Written by Svenja Ryan
We have already written about the article of Elin, where she shows that for the first time pulses of warm water have been measured in the vicinity of the ice front. This means that under certain conditions the warm water, can travel several hundred kilometers south along the eastern side of the Filchner depression, i.e. our trough. Of course everyone wants to know whether the trough provides a permanent pathway to the south for the warm water, which would be a big threat to the Filchner Ronne Ice Shelf.
We will come back to this problem in a little while but first have to explain something that we call ‘Antarctic Slope Front’. I think most of you are familiar with weather fronts, where for example cold and warm air meet. The same things exist in the ocean, when warm and cold or light and dense water masses encounter each other. This exactly is the cast almost all the way around Antarctica where fresh and cold water is found on the continental shelf and warm water (CDW/WDW) flows along the continental slope. The resulting front is the Antarctic Slope Front (ASF) as show in Figure 1. The depth of this front determines whether the deeper warm water can access the continental shelf or not. During our experiments we will also introduce a density difference at some point by have saline water in the tank and a fresh source.
Several mechanisms can influence the ASF such as the wind and the upper-layer hydrography, both having a strong seasonal cycle. Therefore, it is no surprise that the ASF depth also varies seasonally and it has been shown by various authors, that it is shallower in summer, favoring on-shelf flow of warm water and deeper in winter, reducing the access for warm deep water.
So, now we know that there might not be warm water available at the shelf break to flow toward the ice front at any time. Another important factor is whether the circulation on the continental shelf would transport the warm water toward the ice front all year around. Hence, we took the German ice breaker RV Polarstern and went to the Filchner region to put some more instruments in the water and I analyse the data in my recent publication (Ryan et al., 2017). The map in Figure 2 should sort of look familiar to you now as it similar to the one in a previous article. You can see the coast to the right, then the continental shelf (Eastern Shelf) that opens up and the trough cross-cutting the shelf toward the Filchner Ice Shelf. We put moorings, i.e. a long upright floating lines with instruments at different depths, where the three red stars are on the map and left them there for two years. It is the eastern flank of the trough, where the warm water (dashed gray arrow) was observed to flow south adjacent to the northward flowing cold water, called Ice Shelf Water, emerging from underneath the ice shelf (blue arrow). You can see in Figure 3 how this looks like in a temperature section and where we took our measurements. You might wonder, why we did not put instruments shallower than 300m. If we did, we would risk these instruments to be ripped off by ice bergs, and there are plenty of them around. We found that there is only a certain period in summer-autumn, where we detect southward flowing warm water at our moorings. In winter, the water column becomes very cold and uniform with temperatures close to the surface freezing point and there is no southward flow anymore. So for now it seems like there is no permanent pathway for the warm water toward the Filchner Ice Front. However, in a warming climate the conditions on the continental shelf in winter could change, with warmer atmospheric temperatures and reduced sea ice production. The latter, could also reduce the production of ISW which is currently filling the whole trough and is sort of ‘blocking’ the warm water from entering the centre of the trough.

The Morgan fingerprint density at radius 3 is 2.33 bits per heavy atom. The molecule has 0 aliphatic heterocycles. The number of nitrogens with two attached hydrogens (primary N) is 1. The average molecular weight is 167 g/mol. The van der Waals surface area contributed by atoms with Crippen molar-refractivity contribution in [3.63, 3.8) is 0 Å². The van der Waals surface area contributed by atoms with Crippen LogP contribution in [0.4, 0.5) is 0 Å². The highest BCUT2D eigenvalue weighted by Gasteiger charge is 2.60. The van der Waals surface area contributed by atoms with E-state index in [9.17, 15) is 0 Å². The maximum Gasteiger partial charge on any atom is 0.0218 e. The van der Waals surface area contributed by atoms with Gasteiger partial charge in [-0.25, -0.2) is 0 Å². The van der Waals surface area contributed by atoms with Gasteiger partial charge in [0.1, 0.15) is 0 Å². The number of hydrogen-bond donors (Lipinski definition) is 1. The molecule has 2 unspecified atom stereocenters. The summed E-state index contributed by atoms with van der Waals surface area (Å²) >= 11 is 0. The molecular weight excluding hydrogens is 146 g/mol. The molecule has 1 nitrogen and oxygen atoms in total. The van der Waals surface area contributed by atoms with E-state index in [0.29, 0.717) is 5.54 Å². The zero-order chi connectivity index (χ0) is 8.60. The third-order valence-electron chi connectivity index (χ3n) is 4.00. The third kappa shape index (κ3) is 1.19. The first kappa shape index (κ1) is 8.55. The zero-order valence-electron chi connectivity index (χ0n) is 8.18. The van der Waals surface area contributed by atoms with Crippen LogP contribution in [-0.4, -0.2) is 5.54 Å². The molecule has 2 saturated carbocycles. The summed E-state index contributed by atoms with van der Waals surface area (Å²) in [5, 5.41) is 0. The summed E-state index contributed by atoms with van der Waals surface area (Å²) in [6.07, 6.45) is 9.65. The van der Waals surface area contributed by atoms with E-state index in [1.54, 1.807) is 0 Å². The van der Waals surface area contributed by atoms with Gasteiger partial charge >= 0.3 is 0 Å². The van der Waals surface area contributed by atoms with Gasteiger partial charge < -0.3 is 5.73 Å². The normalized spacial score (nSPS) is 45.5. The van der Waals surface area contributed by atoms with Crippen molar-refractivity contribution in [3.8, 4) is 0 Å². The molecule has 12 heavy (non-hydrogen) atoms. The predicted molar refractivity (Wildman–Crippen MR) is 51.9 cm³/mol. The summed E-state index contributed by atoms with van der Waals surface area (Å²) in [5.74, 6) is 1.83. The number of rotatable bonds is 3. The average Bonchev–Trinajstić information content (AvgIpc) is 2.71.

Of course we do not have winds, ice etc. in our tank experiments but there is still so much more to be understood on how the warm water can be transported on the shelf and how for example the ASF changes in the vicinity of a coastal trough. Most measurements or time series are too short or too scattered in order to really understand fundamental processes and mechanisms, this is where a big rotating tank can help us!
Ryan, S., Hattermann, T., Darelius, E., & Schröder, M. (2017). Seasonal Cycle of Hydrography on the Eastern Shelf of the Filchner Trough, Weddell Sea, Antarctica. Journal Geophysical Research – Oceans. http://doi.org/10.1002/2017JC012916